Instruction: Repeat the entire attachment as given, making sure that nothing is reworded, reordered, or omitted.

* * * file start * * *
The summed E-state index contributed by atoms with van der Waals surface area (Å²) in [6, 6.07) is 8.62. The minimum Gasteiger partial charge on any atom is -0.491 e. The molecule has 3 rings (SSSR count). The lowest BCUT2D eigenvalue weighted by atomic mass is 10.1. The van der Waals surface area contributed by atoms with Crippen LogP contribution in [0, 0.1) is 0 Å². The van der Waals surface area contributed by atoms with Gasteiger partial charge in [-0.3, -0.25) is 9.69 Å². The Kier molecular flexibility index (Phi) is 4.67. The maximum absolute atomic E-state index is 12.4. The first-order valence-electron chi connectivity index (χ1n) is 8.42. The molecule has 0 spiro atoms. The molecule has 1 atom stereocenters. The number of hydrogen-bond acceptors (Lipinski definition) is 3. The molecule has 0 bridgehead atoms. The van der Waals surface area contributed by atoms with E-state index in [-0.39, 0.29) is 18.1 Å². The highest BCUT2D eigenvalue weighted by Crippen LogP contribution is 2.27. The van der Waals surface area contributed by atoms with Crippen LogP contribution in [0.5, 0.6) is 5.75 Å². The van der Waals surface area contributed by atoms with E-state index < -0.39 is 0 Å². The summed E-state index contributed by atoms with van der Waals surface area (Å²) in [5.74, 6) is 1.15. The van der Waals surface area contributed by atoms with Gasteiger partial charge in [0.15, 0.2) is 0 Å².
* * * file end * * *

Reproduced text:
The summed E-state index contributed by atoms with van der Waals surface area (Å²) in [6, 6.07) is 8.62. The minimum Gasteiger partial charge on any atom is -0.491 e. The molecule has 3 rings (SSSR count). The lowest BCUT2D eigenvalue weighted by atomic mass is 10.1. The van der Waals surface area contributed by atoms with Crippen LogP contribution in [0, 0.1) is 0 Å². The van der Waals surface area contributed by atoms with Gasteiger partial charge in [-0.3, -0.25) is 9.69 Å². The Kier molecular flexibility index (Phi) is 4.67. The maximum absolute atomic E-state index is 12.4. The first-order valence-electron chi connectivity index (χ1n) is 8.42. The molecule has 0 spiro atoms. The molecule has 1 atom stereocenters. The number of hydrogen-bond acceptors (Lipinski definition) is 3. The molecule has 0 bridgehead atoms. The van der Waals surface area contributed by atoms with E-state index in [-0.39, 0.29) is 18.1 Å². The highest BCUT2D eigenvalue weighted by Crippen LogP contribution is 2.27. The van der Waals surface area contributed by atoms with Crippen LogP contribution in [0.5, 0.6) is 5.75 Å². The van der Waals surface area contributed by atoms with E-state index < -0.39 is 0 Å². The summed E-state index contributed by atoms with van der Waals surface area (Å²) in [5.74, 6) is 1.15. The van der Waals surface area contributed by atoms with Gasteiger partial charge in [0.15, 0.2) is 0 Å².